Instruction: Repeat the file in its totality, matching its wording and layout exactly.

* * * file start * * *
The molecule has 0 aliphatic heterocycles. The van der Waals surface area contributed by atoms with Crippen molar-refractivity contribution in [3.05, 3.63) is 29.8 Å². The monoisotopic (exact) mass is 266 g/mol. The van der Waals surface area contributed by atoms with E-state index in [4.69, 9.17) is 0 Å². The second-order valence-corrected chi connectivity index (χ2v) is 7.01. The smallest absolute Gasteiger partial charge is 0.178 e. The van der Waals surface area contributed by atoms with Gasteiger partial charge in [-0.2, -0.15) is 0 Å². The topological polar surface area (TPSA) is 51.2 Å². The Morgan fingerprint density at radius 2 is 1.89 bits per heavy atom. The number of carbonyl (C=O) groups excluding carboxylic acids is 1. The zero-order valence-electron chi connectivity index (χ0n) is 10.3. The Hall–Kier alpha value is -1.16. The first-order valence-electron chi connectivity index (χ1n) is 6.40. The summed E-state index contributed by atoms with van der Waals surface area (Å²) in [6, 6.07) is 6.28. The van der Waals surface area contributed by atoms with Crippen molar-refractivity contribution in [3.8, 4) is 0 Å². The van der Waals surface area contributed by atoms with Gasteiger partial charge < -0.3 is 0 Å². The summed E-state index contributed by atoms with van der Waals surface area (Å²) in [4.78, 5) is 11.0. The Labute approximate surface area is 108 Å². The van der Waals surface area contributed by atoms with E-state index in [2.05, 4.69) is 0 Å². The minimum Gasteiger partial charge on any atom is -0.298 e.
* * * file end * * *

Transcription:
The molecule has 0 aliphatic heterocycles. The van der Waals surface area contributed by atoms with Crippen molar-refractivity contribution in [3.05, 3.63) is 29.8 Å². The monoisotopic (exact) mass is 266 g/mol. The van der Waals surface area contributed by atoms with E-state index in [4.69, 9.17) is 0 Å². The second-order valence-corrected chi connectivity index (χ2v) is 7.01. The smallest absolute Gasteiger partial charge is 0.178 e. The van der Waals surface area contributed by atoms with Gasteiger partial charge in [-0.2, -0.15) is 0 Å². The topological polar surface area (TPSA) is 51.2 Å². The Morgan fingerprint density at radius 2 is 1.89 bits per heavy atom. The number of carbonyl (C=O) groups excluding carboxylic acids is 1. The zero-order valence-electron chi connectivity index (χ0n) is 10.3. The Hall–Kier alpha value is -1.16. The first-order valence-electron chi connectivity index (χ1n) is 6.40. The summed E-state index contributed by atoms with van der Waals surface area (Å²) in [6, 6.07) is 6.28. The van der Waals surface area contributed by atoms with Crippen molar-refractivity contribution in [3.8, 4) is 0 Å². The van der Waals surface area contributed by atoms with Gasteiger partial charge < -0.3 is 0 Å². The summed E-state index contributed by atoms with van der Waals surface area (Å²) in [4.78, 5) is 11.0. The Labute approximate surface area is 108 Å². The van der Waals surface area contributed by atoms with E-state index in [2.05, 4.69) is 0 Å². The minimum Gasteiger partial charge on any atom is -0.298 e.